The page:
School board welcomes first-ever student representative

Published 1:38 pm Saturday, February 4, 2017

By Kayla Lasure
Contributing Writer

STANFORD – A new, younger face will now be seen at the Lincoln County school board’s monthly meetings as Lincoln County High School junior Emma Kaiser, was chosen to serve as the school board’s first-ever “student representative.”

Superintendent Michael Rowe said the board is excited to have Kaiser join them.

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“The job of the student representative, when asked or called upon, is to give us the input of what the kids at the schools want,” Rowe said. “When it comes time to make tough decisions we want the input of what the kids think about those decisions. Emma is going to be the go-between, between the board and the students to make sure the students have a voice in those tough decisions.”

Rowe said he presented the idea of a obtaining a board student representative when he was interviewing for his position. After some online research of what other districts have done, the board drew up criteria of what the student representative would have to meet.

The application process started in December and required the students to list their GPA, extracurricular activities, a couple essay questions and teacher recommendations.

“In the end, (Emma’s) answers and her written response to why she wanted to be a board student representative were top notch,” Rowe said. “So that’s who we chose to be on our board.”

The application questions asked students to talk about what activities they’re involved in and what they thought they could offer as a student representative. Kaiser said she wrote about her leadership capabilities, how she identifies with multiple groups in the school and her ability to communicate well with others.

Kaiser is already well-known in the district for her role as the kicker for the LCHS football team. However, she is also a part of the soccer team, swim team, Future Business Leaders of America, Beta Club, National Honor Society and a local church youth group.

Wanting to use her array of activities as a platform for her new role,, Kaiser said she is honored to receive this position to help give students a voice.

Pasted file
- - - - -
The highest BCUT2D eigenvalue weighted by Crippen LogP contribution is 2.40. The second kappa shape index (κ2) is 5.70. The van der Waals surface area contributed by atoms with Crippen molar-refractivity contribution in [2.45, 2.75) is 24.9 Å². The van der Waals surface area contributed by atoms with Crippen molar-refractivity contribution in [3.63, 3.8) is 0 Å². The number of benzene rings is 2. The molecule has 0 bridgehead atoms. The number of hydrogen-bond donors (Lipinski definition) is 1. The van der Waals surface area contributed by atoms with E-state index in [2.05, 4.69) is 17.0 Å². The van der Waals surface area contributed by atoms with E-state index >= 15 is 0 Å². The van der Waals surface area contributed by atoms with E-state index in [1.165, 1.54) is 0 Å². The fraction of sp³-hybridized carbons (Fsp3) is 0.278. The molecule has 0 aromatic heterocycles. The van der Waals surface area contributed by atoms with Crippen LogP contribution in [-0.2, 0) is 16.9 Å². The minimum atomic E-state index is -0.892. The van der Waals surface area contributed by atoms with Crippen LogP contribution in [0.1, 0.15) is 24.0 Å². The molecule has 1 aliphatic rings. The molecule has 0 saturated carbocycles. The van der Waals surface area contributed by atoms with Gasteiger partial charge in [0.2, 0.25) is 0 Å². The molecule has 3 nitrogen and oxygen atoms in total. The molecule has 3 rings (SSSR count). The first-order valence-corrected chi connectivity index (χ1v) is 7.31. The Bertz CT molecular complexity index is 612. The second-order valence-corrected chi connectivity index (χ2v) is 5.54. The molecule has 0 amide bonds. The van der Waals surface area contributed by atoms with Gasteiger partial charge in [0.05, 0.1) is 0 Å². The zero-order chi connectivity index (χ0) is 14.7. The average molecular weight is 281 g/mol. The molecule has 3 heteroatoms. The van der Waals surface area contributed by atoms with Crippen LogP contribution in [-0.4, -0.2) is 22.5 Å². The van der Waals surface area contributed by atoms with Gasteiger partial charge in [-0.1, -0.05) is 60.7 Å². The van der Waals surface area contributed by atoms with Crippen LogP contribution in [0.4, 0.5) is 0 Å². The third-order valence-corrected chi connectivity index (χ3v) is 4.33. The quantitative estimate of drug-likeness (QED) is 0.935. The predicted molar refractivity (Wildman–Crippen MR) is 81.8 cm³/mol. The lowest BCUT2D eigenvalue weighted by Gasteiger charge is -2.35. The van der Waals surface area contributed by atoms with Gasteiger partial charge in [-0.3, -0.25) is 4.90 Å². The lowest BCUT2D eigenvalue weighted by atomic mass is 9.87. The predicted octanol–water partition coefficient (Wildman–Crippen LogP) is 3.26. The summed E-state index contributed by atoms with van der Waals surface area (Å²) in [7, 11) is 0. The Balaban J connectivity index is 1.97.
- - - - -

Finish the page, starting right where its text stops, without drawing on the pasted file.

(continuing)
“Teachers don’t see everything that goes on – not just teachers but even adults that work at the board,” Kaiser said. “Being a student, you’re on the inside and you see everything and know what people talk about. They kind of just need to know what’s going on.”

While the student representative will not having voting power, they do get to sit alongside the board during meetings. Kaiser was even given her own nameplate to use during meetings.

So far, Kaiser has had the opportunity to attend the January school board meeting. Rowe said he used the opportunity to explain to Kaiser how meetings usually run and some of the terminology that is used.

As she begins to attend more meetings, Kaiser said she is hoping to bring ideas and thoughts from the students to the board. She plans to possibly use online surveys or a comment box at the high school to try to gather information from students of what they would like to see changed.

This new route of having student representation on the board is important, Rowe said, because they’re ultimately here to serve the students.

“Our purpose is to make sure that our students are happy and want to go to school,” Rowe said. “We want to make sure that everything we do works toward that. Our students here are going to be the future leaders of tomorrow for Lincoln County. We have to work with them and meet them where they’re at to make sure they’re successful.”

A new student representative will be chosen at the beginning of every school year, Rowe said. His hope is that more students will start to apply and want to get more involved.

“The ultimate goal is to give multiple students a chance to see how a board works and to give them a chance to put something on their resumé showing they were willing to step up to the plate and represent their fellow student body,” said Rowe.